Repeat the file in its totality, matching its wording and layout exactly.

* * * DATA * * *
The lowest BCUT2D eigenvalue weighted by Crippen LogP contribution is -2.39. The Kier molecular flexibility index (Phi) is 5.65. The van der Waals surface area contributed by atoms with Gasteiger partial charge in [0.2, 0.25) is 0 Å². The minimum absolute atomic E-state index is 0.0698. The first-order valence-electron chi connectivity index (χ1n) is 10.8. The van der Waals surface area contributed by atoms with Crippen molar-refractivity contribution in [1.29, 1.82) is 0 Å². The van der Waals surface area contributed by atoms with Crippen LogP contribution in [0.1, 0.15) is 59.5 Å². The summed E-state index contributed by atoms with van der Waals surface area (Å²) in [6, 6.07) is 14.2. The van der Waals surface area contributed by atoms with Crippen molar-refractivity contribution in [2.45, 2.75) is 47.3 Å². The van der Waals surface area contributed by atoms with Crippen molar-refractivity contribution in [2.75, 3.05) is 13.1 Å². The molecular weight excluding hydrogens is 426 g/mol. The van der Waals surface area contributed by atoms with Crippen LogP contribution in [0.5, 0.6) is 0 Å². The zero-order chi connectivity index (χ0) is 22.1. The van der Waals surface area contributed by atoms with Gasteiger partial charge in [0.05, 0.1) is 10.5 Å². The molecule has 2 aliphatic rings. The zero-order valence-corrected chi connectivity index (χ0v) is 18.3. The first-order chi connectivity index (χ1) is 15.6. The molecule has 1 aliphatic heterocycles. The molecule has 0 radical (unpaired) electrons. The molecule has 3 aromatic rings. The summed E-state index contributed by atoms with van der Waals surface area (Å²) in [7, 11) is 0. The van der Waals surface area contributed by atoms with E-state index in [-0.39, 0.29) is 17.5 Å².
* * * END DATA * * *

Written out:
The lowest BCUT2D eigenvalue weighted by Crippen LogP contribution is -2.39. The Kier molecular flexibility index (Phi) is 5.65. The van der Waals surface area contributed by atoms with Gasteiger partial charge in [0.2, 0.25) is 0 Å². The minimum absolute atomic E-state index is 0.0698. The first-order valence-electron chi connectivity index (χ1n) is 10.8. The van der Waals surface area contributed by atoms with Crippen molar-refractivity contribution in [1.29, 1.82) is 0 Å². The van der Waals surface area contributed by atoms with Crippen LogP contribution in [0.1, 0.15) is 59.5 Å². The summed E-state index contributed by atoms with van der Waals surface area (Å²) in [6, 6.07) is 14.2. The van der Waals surface area contributed by atoms with Crippen molar-refractivity contribution in [2.45, 2.75) is 47.3 Å². The van der Waals surface area contributed by atoms with Crippen molar-refractivity contribution in [2.75, 3.05) is 13.1 Å². The molecular weight excluding hydrogens is 426 g/mol. The van der Waals surface area contributed by atoms with Crippen LogP contribution in [0.5, 0.6) is 0 Å². The zero-order chi connectivity index (χ0) is 22.1. The van der Waals surface area contributed by atoms with Gasteiger partial charge in [0.05, 0.1) is 10.5 Å². The molecule has 2 aliphatic rings. The zero-order valence-corrected chi connectivity index (χ0v) is 18.3. The first-order chi connectivity index (χ1) is 15.6. The molecule has 1 aliphatic heterocycles. The molecule has 0 radical (unpaired) electrons. The molecule has 3 aromatic rings. The summed E-state index contributed by atoms with van der Waals surface area (Å²) in [7, 11) is 0. The van der Waals surface area contributed by atoms with E-state index in [-0.39, 0.29) is 17.5 Å².